Pioneer is definitely not a big enough word to quantify Howard Jones' impact on the musical tapestry of the past 40 years.
With his colossal bank of keyboards that gave him an encyclopedia of sounds that would drape over his audience and open our ears to a new wave of musical ideas, Howard made a new era in musical technology more accessible to the masses.
Howard helped define the synth-pop sound that dominated the airwaves back in the 1980s, with infectious hits like "What is Love," "Things Can Only Get Better," and "No One is to Blame" that still garners immense airplay even in the new millennium.
"I've always said that I feel very fortunate to have been able to perform for so long," he said. "America embraced me pretty early on and it's always a treat to see the fans enjoy what you're doing. I've got a really unique relationship with my fans."
But in 2023, Howard is celebrating the 40th anniversary of his debut single "New Song" being released. The song that kickstarted this whole magnificent journey started for this humble Englishman that continues to mystify and envelope his fans in his musical web that, for many, has become the soundtrack of their lives.
To celebrate this milestone, Howard is doing what he does best - perform for his fans, as he's out on the road going across America with Culture Club and Berlin.
Howard said he remembers playing in the amphitheaters in America back in the 80s and welcomed the chance to relive those fond memories.
"It's been going so well. I'm just loving, playing these outdoor amphitheaters or sheds as they're called. It's unique to America," Jones said during a recent interview with Sinclair Broadcast Group. "And I obviously played them all during the 80s. I've had all those memories, and then going back now, playing them again. It's just so great. And people are still coming. They know all the songs. It's just a joy. Honestly, I feel so well, you know, how lucky am I to be doing what I love after all this time."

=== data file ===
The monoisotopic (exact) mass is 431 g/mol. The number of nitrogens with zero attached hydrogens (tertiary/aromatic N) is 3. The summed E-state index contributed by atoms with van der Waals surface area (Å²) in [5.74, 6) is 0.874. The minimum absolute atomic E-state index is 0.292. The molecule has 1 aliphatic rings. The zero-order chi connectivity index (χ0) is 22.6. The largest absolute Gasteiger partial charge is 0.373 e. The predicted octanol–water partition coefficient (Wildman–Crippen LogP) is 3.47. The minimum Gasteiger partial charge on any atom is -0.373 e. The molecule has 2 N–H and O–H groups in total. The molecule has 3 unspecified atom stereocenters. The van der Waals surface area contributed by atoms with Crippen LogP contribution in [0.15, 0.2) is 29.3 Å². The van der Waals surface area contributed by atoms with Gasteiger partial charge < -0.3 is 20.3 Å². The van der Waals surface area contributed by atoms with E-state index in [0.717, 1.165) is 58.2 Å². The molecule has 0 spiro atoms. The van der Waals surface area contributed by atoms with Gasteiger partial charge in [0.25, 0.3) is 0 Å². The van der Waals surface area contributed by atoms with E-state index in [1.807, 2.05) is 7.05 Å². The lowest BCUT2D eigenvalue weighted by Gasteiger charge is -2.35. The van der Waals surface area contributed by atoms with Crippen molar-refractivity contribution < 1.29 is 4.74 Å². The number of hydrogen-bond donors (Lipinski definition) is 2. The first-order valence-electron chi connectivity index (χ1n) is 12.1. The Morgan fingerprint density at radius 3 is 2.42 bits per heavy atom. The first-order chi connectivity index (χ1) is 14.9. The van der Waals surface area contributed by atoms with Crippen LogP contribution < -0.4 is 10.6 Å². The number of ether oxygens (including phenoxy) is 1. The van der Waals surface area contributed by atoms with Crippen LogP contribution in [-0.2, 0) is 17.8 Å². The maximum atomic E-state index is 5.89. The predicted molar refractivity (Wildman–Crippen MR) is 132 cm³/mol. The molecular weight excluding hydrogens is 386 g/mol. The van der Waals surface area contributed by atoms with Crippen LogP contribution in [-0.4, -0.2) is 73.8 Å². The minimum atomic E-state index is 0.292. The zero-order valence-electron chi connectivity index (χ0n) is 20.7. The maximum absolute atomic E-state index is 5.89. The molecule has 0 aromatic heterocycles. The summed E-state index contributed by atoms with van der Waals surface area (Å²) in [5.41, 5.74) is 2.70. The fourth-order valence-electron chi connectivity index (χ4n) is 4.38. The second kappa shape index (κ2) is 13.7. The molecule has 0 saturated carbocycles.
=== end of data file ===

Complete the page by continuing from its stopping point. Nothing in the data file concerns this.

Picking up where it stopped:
But when asked if he feels like it was just yesterday when he released his first album, "Human's Lib" and toured America, he said he felt like he's done more than four decades of living.
"It feels like more than 40 years because when I look back on what we've done, all the gigs and the amount of records I've made, not to mention the amount of changes that have happened to me as a person in that time," he said. "I mean as a young man to where I am now. It feels like several lifetimes."
He's come far since his days of dreaming to one day play Madison Square Garden. But it was a near-fatal auto accident that gave Howard an epiphany that music is what he should do with his life and he couldn't waste another day.
Howard's love for music turned into an obsession during his teenage years, especially his affinity for the piano. He also began to experiment with synthesizers, which were still relatively new at the time. As he got older, Howard continued to hone his craft while trying to make ends meet doing various jobs, including as a piano teacher. That is where Howard met his future wife, Jan Smith.
But one day, while they were both working dead end jobs, Howard came up with a plan so they could still put food on the table, but also work together.
"I was working in a factory during the day and then doing other job like giving piano lessons. Jan was working in the tax office," he said. "One day, I traded in our car for a van. And I said to Jan that we've got to get out of these jobs because we need to work on the music. So I had this job where we could work together and deliver vegetables to people at their house."
But one night, a drunk driver would give Howard to inspiration to forge ahead with his music with the blessing of his wife.
"And that one night, that accident happened. A drunk driver hit the front of the van while we were parked on the side of the road. Jan was trapped underneath the van and hurt her spine. And you know, Jan could have been killed that night. I could have been killed that night because I was in the van as well. And we came to this realization that there's no time to waste. You just go for what you really want to do with your life because it could have ended that night. You know don't hold back. And so we decided to do that. And then the money that Jan got for her compensation, she wanted me to have it to buy gear. So, I bought Jupiter 8 and 808 drum machine and it just flew from there."
Many believe Howard was an overnight success, hitting the charts with his first single and his debut album "Human's Lib" doing double platinum in England and giving him a foothold in America. But not many got to see Howard spending many years perfecting his one-man electronic show and building a following around where he lived in High Wycombe, about 30 miles northwest of London.